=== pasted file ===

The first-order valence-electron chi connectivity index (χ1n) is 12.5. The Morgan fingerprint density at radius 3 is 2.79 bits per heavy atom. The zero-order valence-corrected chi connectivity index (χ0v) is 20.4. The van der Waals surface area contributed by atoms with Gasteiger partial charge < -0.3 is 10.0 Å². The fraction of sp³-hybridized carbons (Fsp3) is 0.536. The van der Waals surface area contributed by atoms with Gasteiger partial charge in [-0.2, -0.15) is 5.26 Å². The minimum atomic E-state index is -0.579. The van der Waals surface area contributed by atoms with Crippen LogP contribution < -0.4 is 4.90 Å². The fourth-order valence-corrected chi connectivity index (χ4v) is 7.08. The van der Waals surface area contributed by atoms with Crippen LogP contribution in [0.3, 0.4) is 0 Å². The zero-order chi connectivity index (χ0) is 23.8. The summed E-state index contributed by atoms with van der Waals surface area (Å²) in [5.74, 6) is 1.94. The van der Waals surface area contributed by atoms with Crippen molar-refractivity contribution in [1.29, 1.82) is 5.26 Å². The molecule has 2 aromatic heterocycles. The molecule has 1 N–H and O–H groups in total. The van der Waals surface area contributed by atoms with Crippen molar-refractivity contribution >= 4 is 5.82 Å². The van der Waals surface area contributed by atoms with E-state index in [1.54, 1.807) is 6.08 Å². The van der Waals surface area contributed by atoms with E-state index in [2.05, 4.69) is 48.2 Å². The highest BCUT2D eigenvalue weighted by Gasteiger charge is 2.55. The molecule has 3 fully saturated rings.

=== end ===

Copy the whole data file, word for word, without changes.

The first-order valence-electron chi connectivity index (χ1n) is 12.5. The Morgan fingerprint density at radius 3 is 2.79 bits per heavy atom. The zero-order valence-corrected chi connectivity index (χ0v) is 20.4. The van der Waals surface area contributed by atoms with Gasteiger partial charge < -0.3 is 10.0 Å². The fraction of sp³-hybridized carbons (Fsp3) is 0.536. The van der Waals surface area contributed by atoms with Gasteiger partial charge in [-0.2, -0.15) is 5.26 Å². The minimum atomic E-state index is -0.579. The van der Waals surface area contributed by atoms with Crippen LogP contribution < -0.4 is 4.90 Å². The fourth-order valence-corrected chi connectivity index (χ4v) is 7.08. The van der Waals surface area contributed by atoms with Crippen LogP contribution in [0.3, 0.4) is 0 Å². The zero-order chi connectivity index (χ0) is 23.8. The summed E-state index contributed by atoms with van der Waals surface area (Å²) in [5.74, 6) is 1.94. The van der Waals surface area contributed by atoms with Crippen molar-refractivity contribution in [1.29, 1.82) is 5.26 Å². The molecule has 2 aromatic heterocycles. The molecule has 1 N–H and O–H groups in total. The van der Waals surface area contributed by atoms with Crippen molar-refractivity contribution >= 4 is 5.82 Å². The van der Waals surface area contributed by atoms with E-state index in [1.54, 1.807) is 6.08 Å². The van der Waals surface area contributed by atoms with E-state index in [2.05, 4.69) is 48.2 Å². The highest BCUT2D eigenvalue weighted by Gasteiger charge is 2.55. The molecule has 3 fully saturated rings.